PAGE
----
Indeed, we can imagine anchoring the dates somewhere in the distant future (Would you prefer an apple on April 4 or two apples on April 5?) and then revisiting the question on a daily basis. Initially, when April is far away, people would choose to double their gift by taking the April 5 option. But because of a time-inconsistent preference, there would come a day where suddenly people would shift to the option of one apple on April 4. This flip in preference is the key to the behavioral revolution in economics.
If we change the hypothetical from apples to crack, it's easy to understand this kind of time inconsistency. A drug-deprived addict may prefer an immediate fix to a double dose tomorrow. When we hear about someone like Alex choosing the immediate small pleasure of induced sneezing to the larger future pleasure of clear lungs, we might be quick to think of him as having an addictive personality or some kind of OCD (obsessive-compulsive disorder). But Thaler's apple example shows that you don't need psychopharmacological dependence to exhibit irrational impatience. Even with regard to something as prosaic and healthful as an apple, many people in the world become impatient as their time horizon shrinks.
In at least some aspects of their lives, many people are addicted to now. We are seduced by the immediacy of gratification. The apple choice is replayed repeatedly throughout our lives. My kids put off cleaning their rooms and then waste huge amounts of time looking for a misplaced sweater or birthday invitation. A friend of our family again and again put off buying life insurance and then tragically left his family unprotected. The marginal convenience of delaying a mammogram or other mildly unpleasant task blinds us to the exponential pain just around the bend. I turned fifty almost a year ago, and I still haven't had a colonoscopy.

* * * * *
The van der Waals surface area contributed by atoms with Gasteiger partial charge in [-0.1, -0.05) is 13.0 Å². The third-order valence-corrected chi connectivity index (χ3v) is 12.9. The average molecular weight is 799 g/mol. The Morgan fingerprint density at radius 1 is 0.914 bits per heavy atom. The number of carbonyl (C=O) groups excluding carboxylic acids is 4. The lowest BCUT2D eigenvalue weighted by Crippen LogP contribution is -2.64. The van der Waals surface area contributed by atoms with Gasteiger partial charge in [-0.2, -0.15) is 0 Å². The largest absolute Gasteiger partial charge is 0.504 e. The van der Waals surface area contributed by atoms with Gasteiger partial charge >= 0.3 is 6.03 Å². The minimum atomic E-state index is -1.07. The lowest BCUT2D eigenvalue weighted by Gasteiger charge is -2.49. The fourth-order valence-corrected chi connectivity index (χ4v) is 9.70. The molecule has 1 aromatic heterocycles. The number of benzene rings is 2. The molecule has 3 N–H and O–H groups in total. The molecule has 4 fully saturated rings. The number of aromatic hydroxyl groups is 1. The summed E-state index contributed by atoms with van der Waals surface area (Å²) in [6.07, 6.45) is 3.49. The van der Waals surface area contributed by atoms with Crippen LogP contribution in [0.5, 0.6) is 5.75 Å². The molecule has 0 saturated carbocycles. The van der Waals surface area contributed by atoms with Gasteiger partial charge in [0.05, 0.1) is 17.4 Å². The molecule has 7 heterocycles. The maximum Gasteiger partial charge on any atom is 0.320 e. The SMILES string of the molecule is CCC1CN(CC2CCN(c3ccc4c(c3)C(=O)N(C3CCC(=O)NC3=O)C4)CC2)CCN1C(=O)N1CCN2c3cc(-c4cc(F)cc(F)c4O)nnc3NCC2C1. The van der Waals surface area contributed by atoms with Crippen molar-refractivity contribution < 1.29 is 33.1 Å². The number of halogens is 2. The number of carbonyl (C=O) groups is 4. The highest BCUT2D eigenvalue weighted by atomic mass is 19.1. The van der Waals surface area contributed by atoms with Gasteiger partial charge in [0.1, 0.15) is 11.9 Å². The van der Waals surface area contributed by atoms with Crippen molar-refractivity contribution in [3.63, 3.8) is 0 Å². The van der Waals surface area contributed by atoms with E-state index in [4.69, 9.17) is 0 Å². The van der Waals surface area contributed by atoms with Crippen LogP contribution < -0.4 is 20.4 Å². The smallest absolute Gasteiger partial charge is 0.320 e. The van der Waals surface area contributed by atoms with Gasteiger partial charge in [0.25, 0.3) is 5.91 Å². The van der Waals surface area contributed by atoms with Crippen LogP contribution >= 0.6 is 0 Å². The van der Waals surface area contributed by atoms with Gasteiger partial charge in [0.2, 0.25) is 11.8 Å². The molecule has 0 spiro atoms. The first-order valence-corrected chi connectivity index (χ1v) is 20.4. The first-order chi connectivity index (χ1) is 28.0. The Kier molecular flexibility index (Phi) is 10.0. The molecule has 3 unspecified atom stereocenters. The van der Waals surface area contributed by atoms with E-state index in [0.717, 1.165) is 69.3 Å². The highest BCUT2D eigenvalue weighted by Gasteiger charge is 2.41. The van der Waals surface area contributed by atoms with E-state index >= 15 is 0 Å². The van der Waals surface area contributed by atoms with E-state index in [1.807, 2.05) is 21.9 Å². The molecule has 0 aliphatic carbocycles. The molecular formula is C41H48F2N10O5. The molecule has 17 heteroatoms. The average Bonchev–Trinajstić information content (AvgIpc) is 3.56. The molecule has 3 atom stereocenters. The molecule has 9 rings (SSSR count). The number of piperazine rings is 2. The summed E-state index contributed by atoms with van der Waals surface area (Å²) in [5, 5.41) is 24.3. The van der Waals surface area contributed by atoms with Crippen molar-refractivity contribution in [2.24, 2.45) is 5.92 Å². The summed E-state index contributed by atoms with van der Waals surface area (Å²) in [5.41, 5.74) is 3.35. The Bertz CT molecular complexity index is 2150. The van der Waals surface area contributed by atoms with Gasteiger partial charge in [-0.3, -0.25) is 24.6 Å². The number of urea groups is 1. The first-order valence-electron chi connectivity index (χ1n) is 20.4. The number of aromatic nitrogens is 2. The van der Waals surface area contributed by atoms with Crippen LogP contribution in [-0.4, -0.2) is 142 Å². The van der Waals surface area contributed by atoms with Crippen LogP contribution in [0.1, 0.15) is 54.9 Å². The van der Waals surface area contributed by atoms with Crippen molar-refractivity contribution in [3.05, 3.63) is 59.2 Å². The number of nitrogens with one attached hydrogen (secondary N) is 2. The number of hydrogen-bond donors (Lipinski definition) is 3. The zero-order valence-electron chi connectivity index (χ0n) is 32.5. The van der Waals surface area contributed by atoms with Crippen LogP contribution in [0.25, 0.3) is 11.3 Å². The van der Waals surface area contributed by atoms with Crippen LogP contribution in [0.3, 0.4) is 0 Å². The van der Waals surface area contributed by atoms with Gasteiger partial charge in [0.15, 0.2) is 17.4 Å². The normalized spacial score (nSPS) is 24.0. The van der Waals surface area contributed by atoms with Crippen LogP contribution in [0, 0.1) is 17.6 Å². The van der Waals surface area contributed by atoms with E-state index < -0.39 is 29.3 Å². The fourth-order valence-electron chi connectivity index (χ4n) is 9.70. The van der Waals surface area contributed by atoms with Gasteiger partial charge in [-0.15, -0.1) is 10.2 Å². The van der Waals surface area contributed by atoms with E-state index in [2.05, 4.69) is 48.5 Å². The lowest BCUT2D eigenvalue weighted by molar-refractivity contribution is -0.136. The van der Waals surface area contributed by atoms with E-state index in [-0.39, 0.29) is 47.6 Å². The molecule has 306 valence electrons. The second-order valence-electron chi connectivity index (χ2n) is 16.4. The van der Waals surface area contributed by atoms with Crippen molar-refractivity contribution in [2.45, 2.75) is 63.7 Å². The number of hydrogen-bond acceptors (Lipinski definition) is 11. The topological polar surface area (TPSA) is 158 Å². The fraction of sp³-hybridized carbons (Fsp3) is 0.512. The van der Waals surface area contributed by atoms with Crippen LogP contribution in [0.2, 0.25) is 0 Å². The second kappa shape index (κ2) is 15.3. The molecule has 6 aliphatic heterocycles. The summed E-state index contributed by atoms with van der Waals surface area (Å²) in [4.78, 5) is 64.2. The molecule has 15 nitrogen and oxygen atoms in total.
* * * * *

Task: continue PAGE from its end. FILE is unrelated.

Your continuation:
If asked in late January, most of us would say we would rather spend eight hours working on our taxes on April 1 than twelve hours on the day of the filing deadline, April 15. But as April Fool's day approaches, many of us (foolishly) will reverse course and choose more pain as long as it is even slightly postponed. This is no hypothetical for me. I postpone my visit with H&R Block year after year, even when I expect a fat refund.
Behavioral economists explain these reversals with the esoteric term "hyperbolic discounting." Rational choice theory predicts that the value today of some future gift should lose a fixed proportion of its value for every unit of delay. Rational actors, for example, might think that the present value of an apple decays 1 percent every extra day you have to wait for it. Rational actors would never be impatient if asked either of Thaler's questions because two apples, even with the extra one-day 1 percent discount, would always be better than one apple without this discount. But for decades behavioralists have noticed that humans tend to discount delays hyperbolically-there are big reductions in value for the first small bits of delay and relatively small reductions in value for subsequent increases in delay.
Hyperbolic discounting can explain why people are more likely to switch to the smaller but sooner reward when the reward is close at hand. In the apple example, a hyperbolic discounter might feel that delaying the immediate receipt of an apple by just a day would reduce its value by 70 percent, but delaying the receipt from a year to a year and a day would reduce the apple's present value only from an 80 percent discount to an 81% discount. The hyperbolic discounter will prefer a single apple now to two apples (discounted at 70 percent) a day from now; whereas when confronted with the analogous choice to receive two apples a year in the future, she will hold out for the two apples in part because she so strongly discounts any reward that far in the future. Hyperbolic discounters put extraordinary value in receiving rewards immediately (and in pushing off immediate burdens for even short periods), but then become relatively indifferent about when the reward (or burden) arrives in the future. For them, a reward two years from now is not that much better than a reward five or ten years from now. This is a bit of an overstatement, but a hyperbolic discounter tends to think it's "now or whatever."